A commercial for a hospital system shows a little girl apprehensive about the treatment she has throughout the day. A doctor comes in and suggests they try something different. As a friendly therapy dog enters the room, the girl’s attitude is immediately uplifted while she pets the dog who’s resting its head on her hospital bed. This commercial is one of many examples of how an emotional bond with animals can unlock a new path to healing. 

That concept is one of the core motivations behind addiction rehab centers that use equine assisted therapy programs as part of their treatment process. In this post, we’re going to explore what equine assisted therapy programs are and how they help people struggling with drug or alcohol addiction heal. 

What Are Equine Assisted Therapy Programs?

Equine assisted therapy programs, also known as horse therapy, allow clients at an addiction rehab center to take care of, feed, and in some cases ride horses as part of their treatment. Each week, clients are scheduled to go out to the stables and spend one to two hours with the horses. These treatment programs are led by a professional equine therapist who’ll spend the first couple of sessions teaching clients about how to safely interact with the horses. 

Once the basics and safety procedures are taught, clients will then spend their time grooming, feeding, and even riding the horse. The goal is for clients to develop a bond with the horse they’re caring for so the relationship can blossom into a trusting friendship. 

How Does Equine Therapy Help with Addiction Treatment?

At their core, equine assisted therapy programs are about boosting the confidence and self-esteem of people struggling with addiction. It all starts with some of the unique attributes of the horses themselves. Horses are naturally social pack animals and can actually sense the emotions a person is feeling. In many cases, a horse will know when you’re feeling happy, upset, angry, stressed, anxious and so on.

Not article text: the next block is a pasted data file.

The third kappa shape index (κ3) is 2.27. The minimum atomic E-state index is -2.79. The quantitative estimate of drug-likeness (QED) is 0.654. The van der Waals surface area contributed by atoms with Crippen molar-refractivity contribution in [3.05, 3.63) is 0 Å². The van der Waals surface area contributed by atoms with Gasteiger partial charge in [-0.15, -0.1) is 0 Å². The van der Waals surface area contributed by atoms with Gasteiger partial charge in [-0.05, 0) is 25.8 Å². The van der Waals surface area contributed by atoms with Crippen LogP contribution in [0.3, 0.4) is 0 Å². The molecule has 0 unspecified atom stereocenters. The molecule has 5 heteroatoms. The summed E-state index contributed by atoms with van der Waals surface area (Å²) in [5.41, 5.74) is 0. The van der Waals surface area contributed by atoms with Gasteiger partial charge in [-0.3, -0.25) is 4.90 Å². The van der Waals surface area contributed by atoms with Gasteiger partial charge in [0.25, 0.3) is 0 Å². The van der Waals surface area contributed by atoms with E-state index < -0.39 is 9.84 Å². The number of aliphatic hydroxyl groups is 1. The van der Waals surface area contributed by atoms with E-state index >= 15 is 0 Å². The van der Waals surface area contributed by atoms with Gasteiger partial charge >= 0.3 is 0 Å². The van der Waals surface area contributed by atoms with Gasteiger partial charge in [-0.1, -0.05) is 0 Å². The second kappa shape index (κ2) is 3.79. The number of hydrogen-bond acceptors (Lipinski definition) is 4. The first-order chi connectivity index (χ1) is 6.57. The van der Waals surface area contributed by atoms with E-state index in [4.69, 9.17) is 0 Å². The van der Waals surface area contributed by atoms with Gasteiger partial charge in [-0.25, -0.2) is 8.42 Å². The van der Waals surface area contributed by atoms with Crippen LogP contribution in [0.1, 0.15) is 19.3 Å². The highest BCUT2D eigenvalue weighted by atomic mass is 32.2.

So how does this help people struggling with drug or alcohol addiction? By working with horses, you’ll gain an unbiased insight into how your behaviors and attitude affect those around you. You’ll start to notice how the horses react to your mood. Once you know this, the goal is to change your attitude and behaviors to be more positive. 

The Benefits of Equine Assisted Therapy

Now that you’ve learned what equine assisted therapy is and why it’s used to treat people struggling with drug or alcohol addiction, let’s explore some of the main benefits. The benefits of equine assisted therapy in addiction treatment are psychological, physical and emotional in nature. 

The relationship you build with a horse acts as a foundation for the equine therapist to aid in your recovery. This process can teach you how to form healthy relationships while you’re in treatment, which is a useful skill once you reach long-term recovery. Some of the other benefits of equine assisted therapy include: 

  • Improved communication skills 
  • Renewed trust in others 
  • Better control over impulses 
  • Increased knowledge about relationships and social cues 
  • Practice building healthy boundaries 
  • A higher level of self-confidence 

One of the most impactful benefits of equine assisted therapy is that the process can help you learn how to trust again. Horses are gentle animals by nature and are known for being straightforward with their actions. While you’ll have to work to earn their trust, there are no ulterior motives, and you can focus your energy on learning to build healthy relationships. 

Discover Premier Equine Assisted Therapy in Arizona

Fountain Hills Recovery is one of the premier luxury addiction treatment centers in Arizona that offers equine assisted therapy to help you break free from the hold substance abuse has over your life. We have expert equine therapists ready to help you build meaningful relationships with horses to advance your recovery. If you’re interested in learning more about how equine therapy can help you reach lasting sobriety, contact our team today.